Alison, Holly, and Jonathan didn't get to see their Aunt and Uncle and the Grand Canyon over spring break this year because we got invited to Ingmar and Nina's wedding. We've been travelling through Norway, Denmark, and Sweden on our way to Germany, so we could make it to the service and reception.
Ingmar and Nina met online a couple of years ago - Nina was sitting at home in Zagreb, surfing the 'net, and she was looking for somebody to talk to. So she opened Yahoo messenger, chose Germany as her destination, found Ingmar in the directory, and sent him a message.
Ingmar was busy working on his computer, sitting at home in his office. All of a sudden a message pops up: "Hi, I'm Nina. Do you want to talk"?
Now Ingmar is an internet security consultant. He makes his living by helping companies figure out the best way to prevent unwanted people off the comapnies' networks and computers. He helps the good guys stay safe from script kiddies and others who are more than happy to infect your system with 'bots, spam, trojans, spyware, and other bad things. So he did the sensible thing and closed the window.
Wrong! Maybe Ingmar was bored, or lonely, or maybe he really liked the name Nina. Maybe he wanted to do some research on how to clean his system after an infection, or he was testing his latest security software. Or maybe he wanted to buy a new computer, and was looking for a good excuse to upgrade. Whatever the reason, Ingmar wrote back to Nina, called her, invited her to visit, asked her to move to Germany, and asked her to marry him. Not all in the same day, of course. There are lots of other details I skipped over, like getting rabbits, starting an online tea business, Nina learning German, and finding out that they're both vegetarians and dog lovers. In a nutshell: a true and successful Internet love story.
The 22 of us are eating vegetarian food at the reception in the
Kugelofen restaurant in the Weinheim Marktplatz. The wedding was
in the Rathaus, conducted in German by a very nice lady. Irina says
that she understood two words: "Zagreb" and "computer". Ingmar and
Nina both said "Ja" and exchanged rings, and the other guests were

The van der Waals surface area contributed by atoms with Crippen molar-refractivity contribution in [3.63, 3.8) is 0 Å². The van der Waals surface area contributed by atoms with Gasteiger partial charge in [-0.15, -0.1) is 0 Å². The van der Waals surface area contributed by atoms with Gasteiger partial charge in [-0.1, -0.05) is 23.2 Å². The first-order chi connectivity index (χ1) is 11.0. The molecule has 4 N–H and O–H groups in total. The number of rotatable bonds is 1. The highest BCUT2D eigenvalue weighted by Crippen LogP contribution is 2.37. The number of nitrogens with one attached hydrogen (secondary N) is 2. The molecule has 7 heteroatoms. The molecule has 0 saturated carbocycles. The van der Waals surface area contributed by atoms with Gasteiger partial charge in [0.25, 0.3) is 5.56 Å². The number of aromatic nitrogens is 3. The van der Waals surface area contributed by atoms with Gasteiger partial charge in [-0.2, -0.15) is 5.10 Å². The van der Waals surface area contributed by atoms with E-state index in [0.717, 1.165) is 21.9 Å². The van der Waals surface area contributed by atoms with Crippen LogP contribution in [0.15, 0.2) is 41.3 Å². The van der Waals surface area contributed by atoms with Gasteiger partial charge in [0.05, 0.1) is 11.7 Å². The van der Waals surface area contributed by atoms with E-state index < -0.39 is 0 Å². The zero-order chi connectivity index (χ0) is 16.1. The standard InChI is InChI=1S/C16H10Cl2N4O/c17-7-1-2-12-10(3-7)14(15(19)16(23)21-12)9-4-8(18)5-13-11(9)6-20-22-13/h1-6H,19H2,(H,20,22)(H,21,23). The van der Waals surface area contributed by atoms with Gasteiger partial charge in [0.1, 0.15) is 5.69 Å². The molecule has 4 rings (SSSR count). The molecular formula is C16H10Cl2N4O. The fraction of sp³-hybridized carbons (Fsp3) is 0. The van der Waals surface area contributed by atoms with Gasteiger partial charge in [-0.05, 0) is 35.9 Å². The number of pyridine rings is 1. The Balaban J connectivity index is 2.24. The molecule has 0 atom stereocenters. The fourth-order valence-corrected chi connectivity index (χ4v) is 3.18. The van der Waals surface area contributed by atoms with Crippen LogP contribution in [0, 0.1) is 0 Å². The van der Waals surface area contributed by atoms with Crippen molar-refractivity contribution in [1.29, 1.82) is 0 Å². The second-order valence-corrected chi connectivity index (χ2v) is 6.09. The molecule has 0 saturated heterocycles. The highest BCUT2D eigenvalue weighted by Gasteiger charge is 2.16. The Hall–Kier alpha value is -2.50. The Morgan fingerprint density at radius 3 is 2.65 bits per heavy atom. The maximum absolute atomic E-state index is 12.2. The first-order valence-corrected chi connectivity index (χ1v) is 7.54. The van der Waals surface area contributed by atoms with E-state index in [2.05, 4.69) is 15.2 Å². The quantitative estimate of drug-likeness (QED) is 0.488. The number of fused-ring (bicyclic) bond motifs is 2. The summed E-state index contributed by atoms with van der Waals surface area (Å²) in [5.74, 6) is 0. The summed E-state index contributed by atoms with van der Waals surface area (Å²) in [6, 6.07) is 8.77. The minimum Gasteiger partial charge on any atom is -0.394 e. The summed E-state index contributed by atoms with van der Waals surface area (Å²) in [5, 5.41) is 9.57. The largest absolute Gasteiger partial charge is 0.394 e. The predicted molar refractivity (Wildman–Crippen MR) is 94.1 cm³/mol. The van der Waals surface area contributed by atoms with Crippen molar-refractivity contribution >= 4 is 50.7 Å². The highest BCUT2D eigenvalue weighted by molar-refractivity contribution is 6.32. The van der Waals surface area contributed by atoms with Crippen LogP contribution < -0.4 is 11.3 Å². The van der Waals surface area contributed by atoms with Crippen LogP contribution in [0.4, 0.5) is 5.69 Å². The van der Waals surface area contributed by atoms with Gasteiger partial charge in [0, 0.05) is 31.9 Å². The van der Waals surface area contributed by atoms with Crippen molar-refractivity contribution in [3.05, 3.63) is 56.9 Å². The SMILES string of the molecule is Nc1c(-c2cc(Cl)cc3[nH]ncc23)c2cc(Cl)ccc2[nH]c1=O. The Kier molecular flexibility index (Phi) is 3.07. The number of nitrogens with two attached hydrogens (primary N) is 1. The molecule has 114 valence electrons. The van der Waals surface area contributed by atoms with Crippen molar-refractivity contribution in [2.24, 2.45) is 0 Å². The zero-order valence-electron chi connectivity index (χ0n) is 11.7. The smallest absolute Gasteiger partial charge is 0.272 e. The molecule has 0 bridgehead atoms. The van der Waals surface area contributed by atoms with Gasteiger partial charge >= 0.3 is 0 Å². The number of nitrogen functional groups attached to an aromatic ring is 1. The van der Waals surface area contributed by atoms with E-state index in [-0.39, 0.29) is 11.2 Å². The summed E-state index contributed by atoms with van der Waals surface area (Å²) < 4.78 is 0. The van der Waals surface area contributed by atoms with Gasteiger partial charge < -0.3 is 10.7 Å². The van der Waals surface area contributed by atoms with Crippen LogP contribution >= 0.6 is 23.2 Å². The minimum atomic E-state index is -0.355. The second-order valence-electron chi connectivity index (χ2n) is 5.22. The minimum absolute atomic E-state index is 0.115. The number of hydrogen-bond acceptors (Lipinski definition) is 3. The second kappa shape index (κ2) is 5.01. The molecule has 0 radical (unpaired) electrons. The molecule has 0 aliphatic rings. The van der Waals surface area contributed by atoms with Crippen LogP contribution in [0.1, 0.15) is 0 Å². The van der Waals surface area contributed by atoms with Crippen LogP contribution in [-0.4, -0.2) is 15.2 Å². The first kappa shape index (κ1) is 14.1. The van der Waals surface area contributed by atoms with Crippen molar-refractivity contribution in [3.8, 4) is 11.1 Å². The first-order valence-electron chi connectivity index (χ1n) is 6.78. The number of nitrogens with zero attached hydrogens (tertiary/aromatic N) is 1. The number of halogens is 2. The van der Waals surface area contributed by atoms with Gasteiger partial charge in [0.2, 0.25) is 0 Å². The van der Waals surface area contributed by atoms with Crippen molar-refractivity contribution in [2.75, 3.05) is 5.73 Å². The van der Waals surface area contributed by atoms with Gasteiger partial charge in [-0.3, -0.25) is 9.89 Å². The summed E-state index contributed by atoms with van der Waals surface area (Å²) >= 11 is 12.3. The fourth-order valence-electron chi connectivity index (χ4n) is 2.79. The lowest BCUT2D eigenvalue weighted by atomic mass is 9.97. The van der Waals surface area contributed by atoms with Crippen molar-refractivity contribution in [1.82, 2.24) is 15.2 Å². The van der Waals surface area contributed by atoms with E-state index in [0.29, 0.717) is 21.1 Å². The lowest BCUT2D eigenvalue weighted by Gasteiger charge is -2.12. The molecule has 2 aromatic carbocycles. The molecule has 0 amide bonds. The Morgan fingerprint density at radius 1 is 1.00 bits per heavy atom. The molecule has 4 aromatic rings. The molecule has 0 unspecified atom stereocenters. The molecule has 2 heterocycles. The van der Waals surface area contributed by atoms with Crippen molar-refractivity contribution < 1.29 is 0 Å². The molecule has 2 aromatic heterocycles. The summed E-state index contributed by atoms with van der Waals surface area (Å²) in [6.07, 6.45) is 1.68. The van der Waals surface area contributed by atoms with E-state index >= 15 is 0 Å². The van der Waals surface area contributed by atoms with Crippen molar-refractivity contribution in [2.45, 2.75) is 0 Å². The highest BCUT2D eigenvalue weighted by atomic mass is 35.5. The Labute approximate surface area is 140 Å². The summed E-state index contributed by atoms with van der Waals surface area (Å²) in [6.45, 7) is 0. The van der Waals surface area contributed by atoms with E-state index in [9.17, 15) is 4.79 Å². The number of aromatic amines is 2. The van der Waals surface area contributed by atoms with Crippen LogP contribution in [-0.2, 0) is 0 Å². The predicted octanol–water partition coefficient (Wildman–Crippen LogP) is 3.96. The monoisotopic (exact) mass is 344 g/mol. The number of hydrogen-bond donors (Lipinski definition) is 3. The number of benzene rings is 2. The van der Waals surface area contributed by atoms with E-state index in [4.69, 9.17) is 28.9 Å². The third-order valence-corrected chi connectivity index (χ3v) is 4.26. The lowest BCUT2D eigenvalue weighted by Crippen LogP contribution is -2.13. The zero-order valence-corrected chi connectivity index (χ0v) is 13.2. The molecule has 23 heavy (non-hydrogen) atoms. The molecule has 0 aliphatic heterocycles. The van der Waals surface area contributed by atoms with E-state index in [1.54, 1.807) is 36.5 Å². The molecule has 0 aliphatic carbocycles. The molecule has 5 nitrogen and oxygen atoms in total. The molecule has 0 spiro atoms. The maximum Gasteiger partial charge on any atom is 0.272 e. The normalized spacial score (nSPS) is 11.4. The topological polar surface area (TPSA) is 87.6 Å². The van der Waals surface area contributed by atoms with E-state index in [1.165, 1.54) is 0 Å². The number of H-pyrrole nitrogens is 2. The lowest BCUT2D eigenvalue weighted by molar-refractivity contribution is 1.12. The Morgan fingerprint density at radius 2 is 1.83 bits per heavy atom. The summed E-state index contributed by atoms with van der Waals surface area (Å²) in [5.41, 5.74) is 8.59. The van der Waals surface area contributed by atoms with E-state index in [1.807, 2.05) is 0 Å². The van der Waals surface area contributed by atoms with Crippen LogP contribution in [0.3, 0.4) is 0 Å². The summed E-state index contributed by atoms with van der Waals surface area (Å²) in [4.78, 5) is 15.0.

smiling, so they must have stuck to their lines. After the pictures
were taken, we went to a fancy cafe and had champagne and cake.
Ingmar and Nina cut the cake together, but neither one smashed it
into the other's face. Germans haven't become that Americanized,
It's pretty cool that we've reached the age where computers are
now a part of our everyday lives and help us meet people directly.
It's still new and exciting for me to hear of this, but that said,
I guess there was a time when it was novel to have met at work
Irina and I), or at college (like my parents, here at the wedding),
or in the lobby of Beijing Telecom (like Tom and Xiaoli,
But I was wondering if Internet introductions are still novel,
or if I had just missed the news. At the reception, there's Ingmar
and Nina, and when I asked if there was anybody else, Erika and
Charly spoke up.
Erika and Charly met on a German singles web site. Shrouded behind Internet
anonymity, Erika had "improved" on her age by 10 years, and Charly had omitted
some important details about his past. Before they met in person, they both
had to do some fancy footwork to adjust each others' expectations. Since they
both were guilty of omission, they forgave each other and have had a great
time together for the last five and a half years.
I asked if anybody else had met on-line. Holly and Alison raised their hands,
smiling. "We did, Daddy!" Nice try, girls. As Charly said, you two met in